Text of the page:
- Evidence exchange – Relevant documents are exchanged, but the extensive “discovery” phase of litigation is limited.
- Arbitration hearing – Unlike a trial, the rules of evidence are relaxed. Hearings may take just a few hours or days.
- Arbitrator’s decision – After considering the evidence and arguments, the arbitrator issues a written binding decision.
Compared to courtroom litigation, arbitration is designed to be faster, cheaper, and more flexible. However, important tradeoffs include losing your right to a jury trial, greatly restricted abilities to obtain evidence from the other party, and very limited appeal rights.
Purposes and Benefits of Arbitration Agreements
Why would parties voluntarily agree to arbitration? There are some potential advantages:
- Avoiding the court system – Arbitration frees up crowded court dockets. Many parties view judges and juries as unpredictable.
- Lower costs – Attorney and filing fees may be lower since arbitration is more streamlined. Discovery costs are also minimized.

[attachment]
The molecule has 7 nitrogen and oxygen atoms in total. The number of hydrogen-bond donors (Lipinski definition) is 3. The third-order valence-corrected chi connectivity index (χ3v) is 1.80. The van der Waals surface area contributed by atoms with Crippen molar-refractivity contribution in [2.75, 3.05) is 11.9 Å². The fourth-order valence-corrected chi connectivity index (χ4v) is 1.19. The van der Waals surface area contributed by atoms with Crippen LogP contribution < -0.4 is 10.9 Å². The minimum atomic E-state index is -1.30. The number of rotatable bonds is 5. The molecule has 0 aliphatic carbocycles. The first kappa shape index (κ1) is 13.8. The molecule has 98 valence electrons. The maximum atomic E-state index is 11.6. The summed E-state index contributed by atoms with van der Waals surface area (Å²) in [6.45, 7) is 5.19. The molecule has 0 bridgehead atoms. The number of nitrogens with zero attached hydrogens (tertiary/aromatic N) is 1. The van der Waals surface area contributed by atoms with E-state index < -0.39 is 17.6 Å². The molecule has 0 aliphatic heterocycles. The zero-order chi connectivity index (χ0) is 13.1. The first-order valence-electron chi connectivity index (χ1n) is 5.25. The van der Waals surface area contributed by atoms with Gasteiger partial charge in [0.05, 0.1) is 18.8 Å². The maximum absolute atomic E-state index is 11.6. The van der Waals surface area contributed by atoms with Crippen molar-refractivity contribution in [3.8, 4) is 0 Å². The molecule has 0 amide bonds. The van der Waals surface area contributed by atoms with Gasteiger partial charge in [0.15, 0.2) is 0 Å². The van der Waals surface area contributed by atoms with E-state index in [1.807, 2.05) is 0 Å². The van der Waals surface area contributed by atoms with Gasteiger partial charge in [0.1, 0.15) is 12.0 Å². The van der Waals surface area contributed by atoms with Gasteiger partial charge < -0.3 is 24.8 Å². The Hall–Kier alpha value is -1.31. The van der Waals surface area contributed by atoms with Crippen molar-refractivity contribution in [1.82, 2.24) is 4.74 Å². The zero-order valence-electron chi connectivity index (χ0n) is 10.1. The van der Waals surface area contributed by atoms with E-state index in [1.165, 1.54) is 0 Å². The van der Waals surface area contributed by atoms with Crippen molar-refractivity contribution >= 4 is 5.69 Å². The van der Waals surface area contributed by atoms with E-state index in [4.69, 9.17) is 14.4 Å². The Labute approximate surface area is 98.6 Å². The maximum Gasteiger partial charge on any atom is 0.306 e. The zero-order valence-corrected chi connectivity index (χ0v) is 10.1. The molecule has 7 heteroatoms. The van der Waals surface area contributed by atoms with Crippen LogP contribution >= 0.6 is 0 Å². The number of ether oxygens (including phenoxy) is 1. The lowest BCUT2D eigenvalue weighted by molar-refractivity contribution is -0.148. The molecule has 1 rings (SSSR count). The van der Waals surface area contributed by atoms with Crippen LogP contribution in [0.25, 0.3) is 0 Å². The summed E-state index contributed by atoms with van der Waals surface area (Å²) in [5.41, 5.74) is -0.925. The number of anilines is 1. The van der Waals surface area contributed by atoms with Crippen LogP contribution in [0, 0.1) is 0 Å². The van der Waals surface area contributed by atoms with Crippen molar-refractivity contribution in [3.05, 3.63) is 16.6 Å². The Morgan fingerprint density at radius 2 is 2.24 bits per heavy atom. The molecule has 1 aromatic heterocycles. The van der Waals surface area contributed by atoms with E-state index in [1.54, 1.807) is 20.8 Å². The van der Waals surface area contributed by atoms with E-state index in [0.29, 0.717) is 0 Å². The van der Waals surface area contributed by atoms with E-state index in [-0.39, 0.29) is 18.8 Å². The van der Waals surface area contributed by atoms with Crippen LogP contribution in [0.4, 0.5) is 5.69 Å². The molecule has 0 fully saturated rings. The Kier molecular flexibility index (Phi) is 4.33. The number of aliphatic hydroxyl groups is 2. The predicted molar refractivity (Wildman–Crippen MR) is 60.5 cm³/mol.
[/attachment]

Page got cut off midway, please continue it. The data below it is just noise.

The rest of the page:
- Faster timeline – Arbitrations take just months compared to years for lawsuits.
- Confidentiality – Arbitrations are private rather than public like court cases.
- Mutually selected arbitrator – Parties can choose someone with relevant expertise.
However, arbitration has some downsides to consider as well.
Limitations and Drawbacks of Arbitration
While faster and cheaper than litigation, arbitration has some notable limitations:
- No jury trial – You lose your Constitutional right to have a jury decide the facts.
- Limited appeals – Grounds for appealing an arbitrator’s decision are very narrow.
- Individual claims only – Arbitration clauses often ban class actions.
- Lack of transparency – Everything happens behind closed doors.
- Unpredictable decisions – Arbitrators may not strictly follow the law. Previous rulings often can’t be used to predict outcomes.
- Arbitrator neutrality concerns – Critics argue arbitrators feel pressure to favor companies over individuals.